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The Whispering Wall Hardcover – October, 1996
This month's Book With Buzz: "Little Fires Everywhere" by Celeste Ng
From the bestselling author of Everything I Never Told You, a riveting novel that traces the intertwined fates of the picture - perfect Richardson family and the enigmatic mother and daughter who upend their lives. See more
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This Australian psychological drama was first published in Britain in 1969. It describes the terror of a paralyzed stroke victim, Sarah Oatland, who cannot move or speak, but who overhears voices through the wall plotting a murder. Sarah manages at last to communicate her knowledge via eye-blinks to a young girl who visits. When the villains discover that she knows their plan, Sarah's life is in imminent danger, and the suspense and terror build.
From Publishers Weekly
Australian Carlon (The Souvenir) ratchets up the psychological suspense in this story of a victim who is unable to react to a gradually realized threat until pushed to the limit. Sarah Oatland, a well-to-do widow bedridden by a stroke, can't move or speak, but she can see, hear and think. She is tended by her greedy niece-in-law Gwenyth Oatland and a patronizing nurse, Cornelia Bragg. Gwenyth divides Sarah's house into three apartments, renting one to a single mother and her inquisitive 10-year-old daughter, Rose. Valma and Murray Phipps move into the rooms beneath Sarah's bedroom, where a vent in the wall allows her to overhear their conversations. With Sarah, we learn the Phippses plan to murder Valma's stepfather, former singing idol Roderick Palmer, and we experience Sarah's frustration at her helplessness. Rose discovers that Sarah can blink in response to questions; as their communication ends Sarah's isolation, the book subtly loses its claustrophobic tone. But the Phippses realize Sarah knows their plot and determine to kill her, too. With enormous effort, using letter games and Scrabble, Sarah attempts to warn Roderick. From her sure-handed establishing of Sarah's awareness and limitations to the dramatic climax, Carlon proves herself as masterful a wielder of suspense as Patricia Highsmith, Ruth Rendell writing as Barbara Vine, and Margaret Millar.
Copyright 1996 Reed Business Information, Inc.
Top customer reviews
In The Whispering Wall, first published in 1969, the heroine is Sarah, a sixty-one year old woman paralyzed by a stroke. She can't move or speak and can just barely raise and lower her eyelids. A second heroine is eleven-year-old Rose, who eventually finds a way to communicate with Sarah.
During the day Sarah's nurse pushes her bed up to the window and against the chimney wall. What no one realizes is that voices from the room below are faintly projected up that wall. Sarah, though "laid out like a fish on a slab," in the words of her nurse, knows better than anyone what's going on in her house.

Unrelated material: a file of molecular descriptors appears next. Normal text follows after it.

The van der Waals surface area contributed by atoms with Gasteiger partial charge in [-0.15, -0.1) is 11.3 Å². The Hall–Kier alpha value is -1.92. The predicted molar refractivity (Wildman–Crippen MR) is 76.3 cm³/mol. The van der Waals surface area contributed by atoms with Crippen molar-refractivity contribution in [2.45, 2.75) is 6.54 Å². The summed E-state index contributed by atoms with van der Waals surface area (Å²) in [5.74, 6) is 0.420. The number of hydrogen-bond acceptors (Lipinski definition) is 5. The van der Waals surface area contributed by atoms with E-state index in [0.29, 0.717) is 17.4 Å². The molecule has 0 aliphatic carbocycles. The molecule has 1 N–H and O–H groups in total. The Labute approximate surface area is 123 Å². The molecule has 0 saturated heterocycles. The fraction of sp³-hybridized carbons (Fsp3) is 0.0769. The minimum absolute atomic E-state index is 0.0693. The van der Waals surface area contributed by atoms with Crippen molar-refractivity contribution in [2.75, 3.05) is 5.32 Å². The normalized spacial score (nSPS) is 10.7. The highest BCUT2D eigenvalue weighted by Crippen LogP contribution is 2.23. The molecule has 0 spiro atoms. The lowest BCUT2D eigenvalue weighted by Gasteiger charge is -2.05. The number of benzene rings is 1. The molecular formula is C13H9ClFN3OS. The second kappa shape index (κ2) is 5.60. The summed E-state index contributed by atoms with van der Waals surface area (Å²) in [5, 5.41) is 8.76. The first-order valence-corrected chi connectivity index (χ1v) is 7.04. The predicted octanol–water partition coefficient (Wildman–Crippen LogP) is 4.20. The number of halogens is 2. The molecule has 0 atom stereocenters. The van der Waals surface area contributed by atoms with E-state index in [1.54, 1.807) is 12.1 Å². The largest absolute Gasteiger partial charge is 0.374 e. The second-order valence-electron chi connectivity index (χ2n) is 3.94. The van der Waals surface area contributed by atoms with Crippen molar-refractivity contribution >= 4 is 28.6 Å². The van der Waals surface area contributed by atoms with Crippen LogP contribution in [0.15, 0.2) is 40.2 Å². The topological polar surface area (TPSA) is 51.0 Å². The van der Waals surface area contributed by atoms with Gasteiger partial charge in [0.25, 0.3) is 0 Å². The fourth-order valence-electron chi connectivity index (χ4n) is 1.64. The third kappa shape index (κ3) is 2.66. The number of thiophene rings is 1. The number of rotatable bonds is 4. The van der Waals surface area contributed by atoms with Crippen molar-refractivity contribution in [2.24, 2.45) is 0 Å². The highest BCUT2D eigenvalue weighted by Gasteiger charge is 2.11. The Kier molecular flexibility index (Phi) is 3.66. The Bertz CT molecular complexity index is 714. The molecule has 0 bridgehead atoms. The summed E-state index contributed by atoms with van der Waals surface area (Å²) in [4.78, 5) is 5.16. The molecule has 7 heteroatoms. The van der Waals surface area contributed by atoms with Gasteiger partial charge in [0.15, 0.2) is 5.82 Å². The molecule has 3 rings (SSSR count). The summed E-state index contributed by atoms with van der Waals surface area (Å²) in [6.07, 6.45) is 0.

And in fact, horrible things are going on. A murder plot is afoot, and only the speechless, motionless Sarah can foil it.
Old Sarah with her blinking eye is one of the most engaging characters I've ever encountered in crime fiction. The author does a brilliant job of contrasting the liveliness of Sarah's mind with the helplessness of her body. Carlon herself was deaf from age eleven and lived a secluded life. This may explain her fascination with themes of isolation.
There's a good Afterword in this Soho Crime edition summarizing Carlon's life and her significant contribution to crime fiction.
Patricia Carlon was a British discovery. Her own country, Australia, ignored her for forty years before publishing her. Happily I found her among my Amazon's recommendations. Since Carlon has gone in and out of print over the decades, I intend to grab up all her mysteries without delay.
Her impatient and greedy niece has parceled out Sarah's beloved house to tenants. But, as Sarah is angrily absorbing this outrage, she hears a murder plot through a trick of acoustics in the wall. And then a child, one of the new tenants, discovers Sarah can communicate in blinks.
The plot devices are a bit dated - relying on numerous hidden eavesdroppers and architectural devices - but Carlon's spare writing skillfully communicates the frustration and terror of Sarah's condition and the dilemmas she faces about communication, given her and her hearer's limitations. And along the way, she also learns something more about life.
Ms. Carlon is a gifted mystery writer along the lines of Peter Lovesey.
This novel is not lily-white, yet it does stop short of some of the more blatant evil that has crept into some of Carlon's other books.
The Whispering Wall is well-crafted without being too dark, and it is a good selection to start with if you would like to give this Australian author a try.